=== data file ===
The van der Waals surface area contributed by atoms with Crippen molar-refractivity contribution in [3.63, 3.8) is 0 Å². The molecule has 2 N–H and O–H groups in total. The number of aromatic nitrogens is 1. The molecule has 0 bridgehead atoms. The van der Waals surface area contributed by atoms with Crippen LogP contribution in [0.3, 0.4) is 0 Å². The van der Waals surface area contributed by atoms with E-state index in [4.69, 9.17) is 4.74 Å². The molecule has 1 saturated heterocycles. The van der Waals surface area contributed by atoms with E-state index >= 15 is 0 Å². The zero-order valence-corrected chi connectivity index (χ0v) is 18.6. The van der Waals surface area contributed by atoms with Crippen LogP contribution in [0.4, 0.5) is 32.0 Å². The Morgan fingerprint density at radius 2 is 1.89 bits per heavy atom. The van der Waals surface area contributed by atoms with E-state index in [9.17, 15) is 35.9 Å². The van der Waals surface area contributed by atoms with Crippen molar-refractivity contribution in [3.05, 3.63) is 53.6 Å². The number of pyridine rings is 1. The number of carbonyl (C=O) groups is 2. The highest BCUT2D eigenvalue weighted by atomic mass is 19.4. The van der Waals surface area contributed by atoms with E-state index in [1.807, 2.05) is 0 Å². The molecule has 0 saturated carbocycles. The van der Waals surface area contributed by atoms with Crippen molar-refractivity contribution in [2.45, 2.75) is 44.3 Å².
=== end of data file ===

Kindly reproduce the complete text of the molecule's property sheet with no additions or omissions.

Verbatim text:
The van der Waals surface area contributed by atoms with Crippen molar-refractivity contribution in [3.63, 3.8) is 0 Å². The molecule has 2 N–H and O–H groups in total. The number of aromatic nitrogens is 1. The molecule has 0 bridgehead atoms. The van der Waals surface area contributed by atoms with Crippen LogP contribution in [0.3, 0.4) is 0 Å². The van der Waals surface area contributed by atoms with E-state index in [4.69, 9.17) is 4.74 Å². The molecule has 1 saturated heterocycles. The van der Waals surface area contributed by atoms with E-state index >= 15 is 0 Å². The zero-order valence-corrected chi connectivity index (χ0v) is 18.6. The van der Waals surface area contributed by atoms with Crippen LogP contribution in [0.4, 0.5) is 32.0 Å². The Morgan fingerprint density at radius 2 is 1.89 bits per heavy atom. The van der Waals surface area contributed by atoms with E-state index in [9.17, 15) is 35.9 Å². The van der Waals surface area contributed by atoms with Crippen molar-refractivity contribution in [3.05, 3.63) is 53.6 Å². The number of pyridine rings is 1. The number of carbonyl (C=O) groups is 2. The highest BCUT2D eigenvalue weighted by atomic mass is 19.4. The van der Waals surface area contributed by atoms with E-state index in [1.807, 2.05) is 0 Å². The molecule has 0 saturated carbocycles. The van der Waals surface area contributed by atoms with Crippen molar-refractivity contribution in [2.45, 2.75) is 44.3 Å².